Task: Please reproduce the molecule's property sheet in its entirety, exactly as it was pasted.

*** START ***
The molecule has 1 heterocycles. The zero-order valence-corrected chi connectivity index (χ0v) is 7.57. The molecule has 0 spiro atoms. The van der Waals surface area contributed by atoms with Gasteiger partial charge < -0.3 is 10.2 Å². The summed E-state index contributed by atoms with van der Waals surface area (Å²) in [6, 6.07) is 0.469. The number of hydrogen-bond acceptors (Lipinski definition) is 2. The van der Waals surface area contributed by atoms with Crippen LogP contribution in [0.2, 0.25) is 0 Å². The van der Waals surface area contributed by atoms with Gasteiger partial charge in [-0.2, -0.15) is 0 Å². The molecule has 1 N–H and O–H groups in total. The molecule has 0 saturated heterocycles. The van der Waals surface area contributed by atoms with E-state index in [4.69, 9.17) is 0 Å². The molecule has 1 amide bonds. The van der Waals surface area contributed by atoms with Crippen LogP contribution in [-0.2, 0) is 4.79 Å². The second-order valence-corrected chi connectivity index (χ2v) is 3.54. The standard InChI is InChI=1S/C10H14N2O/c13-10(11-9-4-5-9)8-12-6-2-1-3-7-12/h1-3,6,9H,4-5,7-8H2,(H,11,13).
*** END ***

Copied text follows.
The molecule has 1 heterocycles. The zero-order valence-corrected chi connectivity index (χ0v) is 7.57. The molecule has 0 spiro atoms. The van der Waals surface area contributed by atoms with Gasteiger partial charge < -0.3 is 10.2 Å². The summed E-state index contributed by atoms with van der Waals surface area (Å²) in [6, 6.07) is 0.469. The number of hydrogen-bond acceptors (Lipinski definition) is 2. The van der Waals surface area contributed by atoms with Crippen LogP contribution in [0.2, 0.25) is 0 Å². The van der Waals surface area contributed by atoms with Gasteiger partial charge in [-0.2, -0.15) is 0 Å². The molecule has 1 N–H and O–H groups in total. The molecule has 0 saturated heterocycles. The van der Waals surface area contributed by atoms with E-state index in [4.69, 9.17) is 0 Å². The molecule has 1 amide bonds. The van der Waals surface area contributed by atoms with Crippen LogP contribution in [-0.2, 0) is 4.79 Å². The second-order valence-corrected chi connectivity index (χ2v) is 3.54. The standard InChI is InChI=1S/C10H14N2O/c13-10(11-9-4-5-9)8-12-6-2-1-3-7-12/h1-3,6,9H,4-5,7-8H2,(H,11,13).